Almaz Capital - background

In 2004, Alexander Galitsky was proposed to become President of the first European Techtour in Russia. The international forum aimed to search for promising startups in the former Soviet. For the meeting with investors, Galitsky's team chose 25 most interesting companies for venture investment, from among over 200.

During one of his meetings with entrepreneurs, Galitsky was approached by representatives of the US company Cisco. They proposed to establish a venture fund, where they would have direct participation, to invest in Russian startups.

Galitsky accepted the offer on condition that the business became transnational from the very beginning, and all the projects were aimed to enter Silicon Valley. In 2008, the Almaz Capital fund, headquartered in California, was established. According to Alexander Galitsky, many people believed in Almaz Capital. The European Bank for Reconstruction and Development and UFG were among the limited partners, each contributing $20 million. Cisco Systems, as an anchor investor, entered with $32 million.

Alexander Galitsky became the managing partner, and the general partners were Charles Ryan, head of the UFG management company, the American entrepreneur Peter Lukyanov, and Pavel Bogdanov, ex- partner of the Russian Technologies venture fund. Subsequently, in 2013, Lukyanov's place was taken by Jeffrey Baer, former general partner of U. S. Venture Partners, who had been working worked with Galitsky on Wi-Fi and VPN development projects.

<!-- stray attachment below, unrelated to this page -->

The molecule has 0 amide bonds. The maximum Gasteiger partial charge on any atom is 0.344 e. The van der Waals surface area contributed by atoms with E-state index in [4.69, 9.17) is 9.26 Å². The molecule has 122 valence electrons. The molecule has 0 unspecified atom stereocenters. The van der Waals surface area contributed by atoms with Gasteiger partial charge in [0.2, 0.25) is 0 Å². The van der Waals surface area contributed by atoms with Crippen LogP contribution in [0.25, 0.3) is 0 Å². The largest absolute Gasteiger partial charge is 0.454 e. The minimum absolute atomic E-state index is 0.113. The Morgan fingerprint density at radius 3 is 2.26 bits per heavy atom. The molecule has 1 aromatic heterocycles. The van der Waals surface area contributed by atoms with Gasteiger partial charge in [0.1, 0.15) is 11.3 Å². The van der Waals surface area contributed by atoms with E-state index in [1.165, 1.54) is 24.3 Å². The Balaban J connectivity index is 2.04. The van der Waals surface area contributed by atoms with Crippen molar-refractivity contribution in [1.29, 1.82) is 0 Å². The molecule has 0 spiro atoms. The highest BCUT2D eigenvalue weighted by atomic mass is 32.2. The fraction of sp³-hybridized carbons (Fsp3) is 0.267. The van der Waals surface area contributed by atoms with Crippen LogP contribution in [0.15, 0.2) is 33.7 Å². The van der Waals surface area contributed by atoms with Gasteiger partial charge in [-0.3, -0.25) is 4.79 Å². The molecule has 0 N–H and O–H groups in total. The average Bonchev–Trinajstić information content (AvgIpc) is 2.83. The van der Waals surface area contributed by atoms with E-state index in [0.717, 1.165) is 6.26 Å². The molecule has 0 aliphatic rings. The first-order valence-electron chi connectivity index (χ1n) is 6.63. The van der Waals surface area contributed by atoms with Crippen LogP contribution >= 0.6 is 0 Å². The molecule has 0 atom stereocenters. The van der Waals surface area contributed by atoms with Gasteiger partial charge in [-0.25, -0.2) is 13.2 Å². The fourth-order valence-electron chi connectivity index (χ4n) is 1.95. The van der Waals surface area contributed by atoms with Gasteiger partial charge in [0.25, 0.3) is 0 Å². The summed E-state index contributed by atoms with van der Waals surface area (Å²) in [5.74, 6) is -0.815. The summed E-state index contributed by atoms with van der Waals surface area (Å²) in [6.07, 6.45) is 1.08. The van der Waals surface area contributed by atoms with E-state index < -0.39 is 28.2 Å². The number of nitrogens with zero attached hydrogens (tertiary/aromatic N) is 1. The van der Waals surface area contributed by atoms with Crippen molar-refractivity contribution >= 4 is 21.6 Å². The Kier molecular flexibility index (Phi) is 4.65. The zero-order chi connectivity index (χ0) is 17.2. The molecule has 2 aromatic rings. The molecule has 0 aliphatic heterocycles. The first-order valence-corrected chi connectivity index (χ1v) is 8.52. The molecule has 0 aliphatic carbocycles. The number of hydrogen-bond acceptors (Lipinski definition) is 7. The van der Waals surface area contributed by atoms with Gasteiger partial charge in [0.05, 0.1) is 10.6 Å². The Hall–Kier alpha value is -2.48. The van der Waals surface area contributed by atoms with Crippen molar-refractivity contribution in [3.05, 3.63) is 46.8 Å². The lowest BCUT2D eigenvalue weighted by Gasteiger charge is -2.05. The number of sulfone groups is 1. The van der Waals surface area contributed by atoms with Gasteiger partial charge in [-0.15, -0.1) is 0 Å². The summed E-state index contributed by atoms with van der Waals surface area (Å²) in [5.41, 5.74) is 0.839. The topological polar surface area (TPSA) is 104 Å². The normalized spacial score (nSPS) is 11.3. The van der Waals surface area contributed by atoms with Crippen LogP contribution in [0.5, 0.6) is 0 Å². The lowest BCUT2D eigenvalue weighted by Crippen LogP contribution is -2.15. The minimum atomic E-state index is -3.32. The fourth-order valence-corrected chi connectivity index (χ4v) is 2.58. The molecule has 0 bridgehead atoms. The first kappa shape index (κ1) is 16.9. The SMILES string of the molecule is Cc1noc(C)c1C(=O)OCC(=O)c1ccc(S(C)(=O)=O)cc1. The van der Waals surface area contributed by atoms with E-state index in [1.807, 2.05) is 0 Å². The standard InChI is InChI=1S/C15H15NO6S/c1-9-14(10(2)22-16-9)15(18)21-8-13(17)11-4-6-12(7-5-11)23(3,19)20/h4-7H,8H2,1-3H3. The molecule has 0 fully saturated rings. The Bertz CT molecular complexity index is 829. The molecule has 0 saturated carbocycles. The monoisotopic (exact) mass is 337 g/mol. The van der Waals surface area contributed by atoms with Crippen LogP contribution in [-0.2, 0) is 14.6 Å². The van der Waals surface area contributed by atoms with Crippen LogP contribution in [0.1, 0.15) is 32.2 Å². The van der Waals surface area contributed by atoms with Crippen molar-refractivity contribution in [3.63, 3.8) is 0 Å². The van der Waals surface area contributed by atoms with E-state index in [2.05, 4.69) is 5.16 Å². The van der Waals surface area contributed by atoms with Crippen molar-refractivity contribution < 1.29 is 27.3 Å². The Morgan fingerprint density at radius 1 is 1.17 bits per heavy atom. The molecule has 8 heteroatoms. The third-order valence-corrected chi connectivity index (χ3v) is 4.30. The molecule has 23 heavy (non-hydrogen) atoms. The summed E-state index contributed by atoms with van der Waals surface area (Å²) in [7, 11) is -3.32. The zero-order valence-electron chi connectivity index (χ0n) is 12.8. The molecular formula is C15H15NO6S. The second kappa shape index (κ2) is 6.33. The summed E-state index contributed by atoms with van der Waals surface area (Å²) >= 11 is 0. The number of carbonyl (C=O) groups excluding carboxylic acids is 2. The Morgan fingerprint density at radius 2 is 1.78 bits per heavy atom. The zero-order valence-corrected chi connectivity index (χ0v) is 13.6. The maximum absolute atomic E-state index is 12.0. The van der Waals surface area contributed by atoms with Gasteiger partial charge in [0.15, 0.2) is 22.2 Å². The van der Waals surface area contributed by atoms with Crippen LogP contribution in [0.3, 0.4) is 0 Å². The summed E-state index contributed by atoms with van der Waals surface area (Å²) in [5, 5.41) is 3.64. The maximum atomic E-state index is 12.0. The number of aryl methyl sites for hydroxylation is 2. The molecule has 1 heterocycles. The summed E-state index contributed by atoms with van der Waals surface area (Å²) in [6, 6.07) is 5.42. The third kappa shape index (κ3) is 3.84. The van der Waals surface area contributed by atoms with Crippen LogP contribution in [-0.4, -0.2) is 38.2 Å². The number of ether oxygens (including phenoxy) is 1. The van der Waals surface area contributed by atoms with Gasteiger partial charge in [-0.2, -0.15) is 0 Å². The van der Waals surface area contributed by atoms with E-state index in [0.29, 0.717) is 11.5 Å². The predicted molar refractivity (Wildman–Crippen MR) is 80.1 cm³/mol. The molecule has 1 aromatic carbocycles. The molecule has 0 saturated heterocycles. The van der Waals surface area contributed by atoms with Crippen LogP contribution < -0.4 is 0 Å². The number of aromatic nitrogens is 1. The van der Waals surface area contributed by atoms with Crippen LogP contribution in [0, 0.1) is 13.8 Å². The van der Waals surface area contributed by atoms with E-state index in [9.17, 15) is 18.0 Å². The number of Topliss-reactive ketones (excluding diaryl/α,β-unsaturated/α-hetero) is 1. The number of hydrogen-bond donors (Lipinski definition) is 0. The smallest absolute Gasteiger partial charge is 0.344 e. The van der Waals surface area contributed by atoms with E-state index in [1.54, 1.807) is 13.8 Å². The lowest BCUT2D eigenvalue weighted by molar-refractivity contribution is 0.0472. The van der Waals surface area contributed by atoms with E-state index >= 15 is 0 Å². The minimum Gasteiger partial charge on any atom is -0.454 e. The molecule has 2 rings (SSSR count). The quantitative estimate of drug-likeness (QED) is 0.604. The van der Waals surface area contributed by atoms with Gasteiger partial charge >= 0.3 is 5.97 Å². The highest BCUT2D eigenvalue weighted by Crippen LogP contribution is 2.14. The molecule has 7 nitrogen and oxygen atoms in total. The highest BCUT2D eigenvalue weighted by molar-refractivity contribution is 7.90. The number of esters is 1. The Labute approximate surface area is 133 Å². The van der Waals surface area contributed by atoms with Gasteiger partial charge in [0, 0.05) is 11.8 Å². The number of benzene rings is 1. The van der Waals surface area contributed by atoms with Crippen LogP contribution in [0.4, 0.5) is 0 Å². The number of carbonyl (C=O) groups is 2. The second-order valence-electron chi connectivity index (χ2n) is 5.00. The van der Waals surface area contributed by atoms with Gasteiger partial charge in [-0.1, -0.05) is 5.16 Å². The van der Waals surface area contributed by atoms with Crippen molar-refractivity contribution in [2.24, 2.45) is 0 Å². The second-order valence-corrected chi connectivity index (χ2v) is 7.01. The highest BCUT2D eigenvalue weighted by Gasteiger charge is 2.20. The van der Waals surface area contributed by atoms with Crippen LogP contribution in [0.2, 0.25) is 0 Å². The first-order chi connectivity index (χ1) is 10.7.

Fund growth vectors

Originally Almaz Capital was focused on the search for promising projects in Russia and the CIS, but by 2014 the vector of interests had shifted toward Eastern Europe. By that time Alexander Galitsky and the partners had decided to establish Almaz II, but without the participation of Peter Lukyanov, due to misunderstandings that arose between them. A second fund was not formed until 2013. Once again, Cisco became the anchor investor of Almaz Capital II. The company invested $60 million in the fund. The previous participants also remained, joined by the International Finance Corporation. 

The volume of assets by that time had increased to $174 million.

The second fund added international projects with engineers from Eastern European countries as a priority. Only projects with promising IT technologies of interest to the global market were under consideration. However, the fund stopped investing in Russian startups at the request of the fund's institutional investors because of the geopolitical situation that had developed by that time. 

In 2014, after the sale of shares in Yandex and QIK, a new stage of Almaz began.

The investor of the third fund was the European Bank for Reconstruction and Development. The European Investment Fund also joined the ranks of institutional investors. Almaz Capital III was closed in 2021 with a total of $191 million.

During the period of its activity Almaz Capital has invested in 50 startups for the total amount of $300 million. The most successful exits of the fund were sales of shares in Qik, Yandex, Sensity Systems, Acumatica and Xometry.

Alexander Galitsky's startup philosophy

Alexander Galitsky's success is due to his philosophy. The entrepreneur considers personal acquaintance and the building of trusting relationships with future partners to be a special point in his work. When communications went online during the pandemic, the process of new investments changed, but didn’t stop. In two years, in 2020-2021, the fund invested in new 5 projects. In 2022, it invested in 3 new more.

The fund is interested in startups with global potential, focusing on B2B. B2C companies lose out in this respect, as they don’t have the necessary flexibility and cannot play the global game.